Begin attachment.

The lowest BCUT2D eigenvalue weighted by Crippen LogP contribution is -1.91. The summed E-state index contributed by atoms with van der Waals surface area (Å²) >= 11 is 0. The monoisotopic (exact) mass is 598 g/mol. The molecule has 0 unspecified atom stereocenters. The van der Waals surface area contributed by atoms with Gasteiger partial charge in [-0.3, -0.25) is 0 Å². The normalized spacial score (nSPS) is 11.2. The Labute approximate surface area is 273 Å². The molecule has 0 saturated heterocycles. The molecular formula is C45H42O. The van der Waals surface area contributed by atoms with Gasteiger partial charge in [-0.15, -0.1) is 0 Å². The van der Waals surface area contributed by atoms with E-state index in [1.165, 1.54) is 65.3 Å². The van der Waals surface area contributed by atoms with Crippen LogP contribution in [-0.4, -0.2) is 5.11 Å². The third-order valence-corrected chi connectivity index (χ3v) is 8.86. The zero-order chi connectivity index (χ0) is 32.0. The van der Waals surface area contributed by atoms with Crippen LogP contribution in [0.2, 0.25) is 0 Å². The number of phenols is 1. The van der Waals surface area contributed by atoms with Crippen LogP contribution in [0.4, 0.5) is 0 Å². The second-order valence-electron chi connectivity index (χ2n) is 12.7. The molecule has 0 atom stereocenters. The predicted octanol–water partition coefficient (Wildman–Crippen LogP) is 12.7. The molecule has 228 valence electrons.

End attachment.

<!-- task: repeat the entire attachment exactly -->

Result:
The lowest BCUT2D eigenvalue weighted by Crippen LogP contribution is -1.91. The summed E-state index contributed by atoms with van der Waals surface area (Å²) >= 11 is 0. The monoisotopic (exact) mass is 598 g/mol. The molecule has 0 unspecified atom stereocenters. The van der Waals surface area contributed by atoms with Gasteiger partial charge in [-0.3, -0.25) is 0 Å². The normalized spacial score (nSPS) is 11.2. The Labute approximate surface area is 273 Å². The molecule has 0 saturated heterocycles. The molecular formula is C45H42O. The van der Waals surface area contributed by atoms with Gasteiger partial charge in [-0.15, -0.1) is 0 Å². The van der Waals surface area contributed by atoms with E-state index in [1.165, 1.54) is 65.3 Å². The van der Waals surface area contributed by atoms with Crippen LogP contribution in [-0.4, -0.2) is 5.11 Å². The third-order valence-corrected chi connectivity index (χ3v) is 8.86. The zero-order chi connectivity index (χ0) is 32.0. The van der Waals surface area contributed by atoms with Crippen LogP contribution in [0.2, 0.25) is 0 Å². The number of phenols is 1. The van der Waals surface area contributed by atoms with Crippen LogP contribution in [0.4, 0.5) is 0 Å². The second-order valence-electron chi connectivity index (χ2n) is 12.7. The molecule has 0 atom stereocenters. The predicted octanol–water partition coefficient (Wildman–Crippen LogP) is 12.7. The molecule has 228 valence electrons.